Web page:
Pierre Bastien & Mike Cooper
Aquapelagos Vol.2: Índico
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1Return to Chagos 9:58
2Trincomalee 7:08
3Nicobar 11:37
4Tuangku 7:18

Presenting the second thematic volume on the »Aquapelagos« series - a collection of split LPs where selected artists offer their own take into water surrounded cultures and communities. After the initial release of the Anthology compilation Aquapelago in 2022 (Discrepant ,CREP91) and the split LP Atlantico by Lagoss & Banha da Cobra (Keroxen, KRXN027) we proudly introduce an unique collaboration in the series in the shape of no other than two improvising giants, Mike Cooper and Pierre Bastien.

This second volume blows the lid wide open with a sound journey inspired by the equally majestic and mysterious Indian Ocean, a wide space of open ocean bounded by Africa, to the west, Asia to the north and north-west and Australia, to the south west.

From Philip Hayward and Matt Hill’s liner notes:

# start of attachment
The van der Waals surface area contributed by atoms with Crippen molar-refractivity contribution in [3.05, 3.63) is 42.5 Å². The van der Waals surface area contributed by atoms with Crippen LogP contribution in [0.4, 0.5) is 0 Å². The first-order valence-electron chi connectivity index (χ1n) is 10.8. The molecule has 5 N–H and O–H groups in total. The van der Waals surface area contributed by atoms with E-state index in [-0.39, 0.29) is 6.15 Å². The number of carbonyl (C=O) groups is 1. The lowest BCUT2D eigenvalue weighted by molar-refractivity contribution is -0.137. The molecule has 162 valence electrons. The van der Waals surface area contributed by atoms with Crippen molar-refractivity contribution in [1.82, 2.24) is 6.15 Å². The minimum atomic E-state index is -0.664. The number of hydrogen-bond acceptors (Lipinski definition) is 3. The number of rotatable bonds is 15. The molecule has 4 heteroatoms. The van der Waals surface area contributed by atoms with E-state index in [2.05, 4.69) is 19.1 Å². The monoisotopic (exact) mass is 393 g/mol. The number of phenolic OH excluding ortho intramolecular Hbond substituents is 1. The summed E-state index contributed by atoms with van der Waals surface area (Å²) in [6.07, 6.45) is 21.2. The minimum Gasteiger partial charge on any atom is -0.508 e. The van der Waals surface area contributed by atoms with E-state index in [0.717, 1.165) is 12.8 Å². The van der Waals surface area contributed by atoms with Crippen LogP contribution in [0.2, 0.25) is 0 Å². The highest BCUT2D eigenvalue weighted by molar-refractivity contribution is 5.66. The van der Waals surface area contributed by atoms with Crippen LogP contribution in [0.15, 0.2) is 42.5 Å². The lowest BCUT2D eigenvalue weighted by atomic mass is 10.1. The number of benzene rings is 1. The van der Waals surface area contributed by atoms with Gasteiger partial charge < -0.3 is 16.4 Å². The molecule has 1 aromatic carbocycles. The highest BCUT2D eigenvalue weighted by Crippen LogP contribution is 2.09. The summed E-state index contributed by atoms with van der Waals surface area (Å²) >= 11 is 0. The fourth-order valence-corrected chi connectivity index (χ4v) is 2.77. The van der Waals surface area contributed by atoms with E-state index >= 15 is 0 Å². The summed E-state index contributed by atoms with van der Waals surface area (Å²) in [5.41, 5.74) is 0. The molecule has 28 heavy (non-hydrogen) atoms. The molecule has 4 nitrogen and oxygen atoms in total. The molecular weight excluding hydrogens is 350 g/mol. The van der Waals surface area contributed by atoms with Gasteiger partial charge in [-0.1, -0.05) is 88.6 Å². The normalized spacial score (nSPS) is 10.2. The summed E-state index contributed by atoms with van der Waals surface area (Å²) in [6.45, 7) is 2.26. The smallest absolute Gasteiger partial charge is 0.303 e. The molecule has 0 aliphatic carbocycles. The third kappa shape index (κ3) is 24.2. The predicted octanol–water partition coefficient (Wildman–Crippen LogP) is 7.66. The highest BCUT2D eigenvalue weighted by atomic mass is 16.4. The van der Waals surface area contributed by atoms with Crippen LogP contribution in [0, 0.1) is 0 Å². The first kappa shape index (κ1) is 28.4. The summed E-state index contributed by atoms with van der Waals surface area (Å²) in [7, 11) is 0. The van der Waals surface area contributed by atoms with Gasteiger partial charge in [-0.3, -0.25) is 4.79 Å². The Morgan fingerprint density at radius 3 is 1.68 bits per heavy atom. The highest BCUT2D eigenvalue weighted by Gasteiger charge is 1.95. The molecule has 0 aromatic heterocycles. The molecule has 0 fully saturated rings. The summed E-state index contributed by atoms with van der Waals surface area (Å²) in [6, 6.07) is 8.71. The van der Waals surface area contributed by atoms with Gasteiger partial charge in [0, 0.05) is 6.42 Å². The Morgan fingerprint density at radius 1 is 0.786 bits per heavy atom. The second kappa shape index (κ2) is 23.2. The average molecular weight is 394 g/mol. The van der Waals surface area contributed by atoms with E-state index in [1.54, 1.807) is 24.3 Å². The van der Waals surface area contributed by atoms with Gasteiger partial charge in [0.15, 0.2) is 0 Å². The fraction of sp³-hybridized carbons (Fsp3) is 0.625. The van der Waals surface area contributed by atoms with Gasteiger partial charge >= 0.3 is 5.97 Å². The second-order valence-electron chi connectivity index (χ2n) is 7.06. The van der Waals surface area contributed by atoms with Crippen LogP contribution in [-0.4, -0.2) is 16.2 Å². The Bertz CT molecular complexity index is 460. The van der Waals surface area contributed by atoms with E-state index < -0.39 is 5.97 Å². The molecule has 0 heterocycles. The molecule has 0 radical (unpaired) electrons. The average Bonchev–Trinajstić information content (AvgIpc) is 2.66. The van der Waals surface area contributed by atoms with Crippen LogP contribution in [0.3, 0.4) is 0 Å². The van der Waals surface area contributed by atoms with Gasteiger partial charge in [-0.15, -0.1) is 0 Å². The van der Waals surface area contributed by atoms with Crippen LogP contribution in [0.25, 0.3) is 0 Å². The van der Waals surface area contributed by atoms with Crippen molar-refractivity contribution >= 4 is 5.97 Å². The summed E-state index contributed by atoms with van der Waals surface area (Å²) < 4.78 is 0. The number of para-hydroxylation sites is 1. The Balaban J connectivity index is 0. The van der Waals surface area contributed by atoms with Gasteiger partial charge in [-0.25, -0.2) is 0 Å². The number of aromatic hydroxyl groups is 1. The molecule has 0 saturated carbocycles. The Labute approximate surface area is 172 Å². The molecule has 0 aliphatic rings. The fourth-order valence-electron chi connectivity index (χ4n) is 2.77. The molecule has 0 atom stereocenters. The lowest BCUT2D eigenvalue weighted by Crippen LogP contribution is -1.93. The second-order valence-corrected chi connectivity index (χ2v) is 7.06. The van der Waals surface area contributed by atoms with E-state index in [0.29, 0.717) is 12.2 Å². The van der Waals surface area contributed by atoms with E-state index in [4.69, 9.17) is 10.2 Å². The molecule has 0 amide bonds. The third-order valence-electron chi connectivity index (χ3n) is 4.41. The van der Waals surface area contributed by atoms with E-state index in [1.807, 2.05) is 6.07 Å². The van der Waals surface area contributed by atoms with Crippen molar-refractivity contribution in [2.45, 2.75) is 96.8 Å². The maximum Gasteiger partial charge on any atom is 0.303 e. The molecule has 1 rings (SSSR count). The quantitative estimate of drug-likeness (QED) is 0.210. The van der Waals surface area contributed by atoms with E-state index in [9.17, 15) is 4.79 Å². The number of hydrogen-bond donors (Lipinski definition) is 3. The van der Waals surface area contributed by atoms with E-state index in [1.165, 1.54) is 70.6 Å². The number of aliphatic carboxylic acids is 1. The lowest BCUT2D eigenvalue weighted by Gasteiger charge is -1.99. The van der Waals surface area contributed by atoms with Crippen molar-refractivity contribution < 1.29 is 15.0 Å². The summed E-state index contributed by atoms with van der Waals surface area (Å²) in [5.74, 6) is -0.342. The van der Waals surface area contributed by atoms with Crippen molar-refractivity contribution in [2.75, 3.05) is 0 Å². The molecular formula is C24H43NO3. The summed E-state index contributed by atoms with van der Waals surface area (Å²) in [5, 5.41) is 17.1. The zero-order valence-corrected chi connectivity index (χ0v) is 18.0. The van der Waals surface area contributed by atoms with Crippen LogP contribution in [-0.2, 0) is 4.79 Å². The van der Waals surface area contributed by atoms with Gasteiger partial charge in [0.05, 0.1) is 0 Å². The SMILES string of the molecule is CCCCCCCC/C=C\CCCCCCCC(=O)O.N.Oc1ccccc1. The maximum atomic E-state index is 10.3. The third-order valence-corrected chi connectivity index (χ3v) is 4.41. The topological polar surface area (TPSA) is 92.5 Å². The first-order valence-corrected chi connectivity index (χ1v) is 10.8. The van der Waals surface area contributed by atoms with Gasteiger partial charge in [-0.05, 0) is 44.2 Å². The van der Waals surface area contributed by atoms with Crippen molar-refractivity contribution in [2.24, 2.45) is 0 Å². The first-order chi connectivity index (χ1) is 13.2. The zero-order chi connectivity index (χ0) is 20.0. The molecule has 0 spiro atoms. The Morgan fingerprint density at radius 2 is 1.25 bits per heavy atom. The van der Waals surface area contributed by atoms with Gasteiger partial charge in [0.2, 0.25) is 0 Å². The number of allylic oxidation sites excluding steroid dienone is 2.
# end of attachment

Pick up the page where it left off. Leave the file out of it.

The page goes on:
»The album opens with Return To Chagos by emphasising human presence in the oceanic space, opening with gentle percussive taps and distant looped male vocalisation that gradually come into sharper focus, layered and thickened, accompanied by thicker percussion and mouth harp. The sense of departure is taken up in Trincomalee, which lifts over the oceanic textures, opening with slow, struck and scraped metallic sounds before thick low pitched wind instrument sounds enter, oscillating around shifting microtonal frequencies. The shore returns on Side 2, with the miniature epic of Nicobar elaborated over looped ‘atmos’ sounds of birds and insects over which tonal, slightly distorted electric guitar lines enter before looped high pitched feedback squeals join the texture. Summoning tropical storms and the disruption to the region caused by western intrusion, strong and startling brass accents appear, melding with the looping guitar feedback, creating eeriness and a sense of alarm. Tuangku is permeated by restrained dynamics and an expressive, breathy, low pitched, animalistic melodic voice that offers intermittent and ambiguous utterances, as if rendered in a language essential to and evocative of a place and time but impossible to precisely comprehend – coming from an ocean-aquapelagic beyond that can only be glimpsed and rendered by affect.« Philip Hayward and Matt Hill, March 2022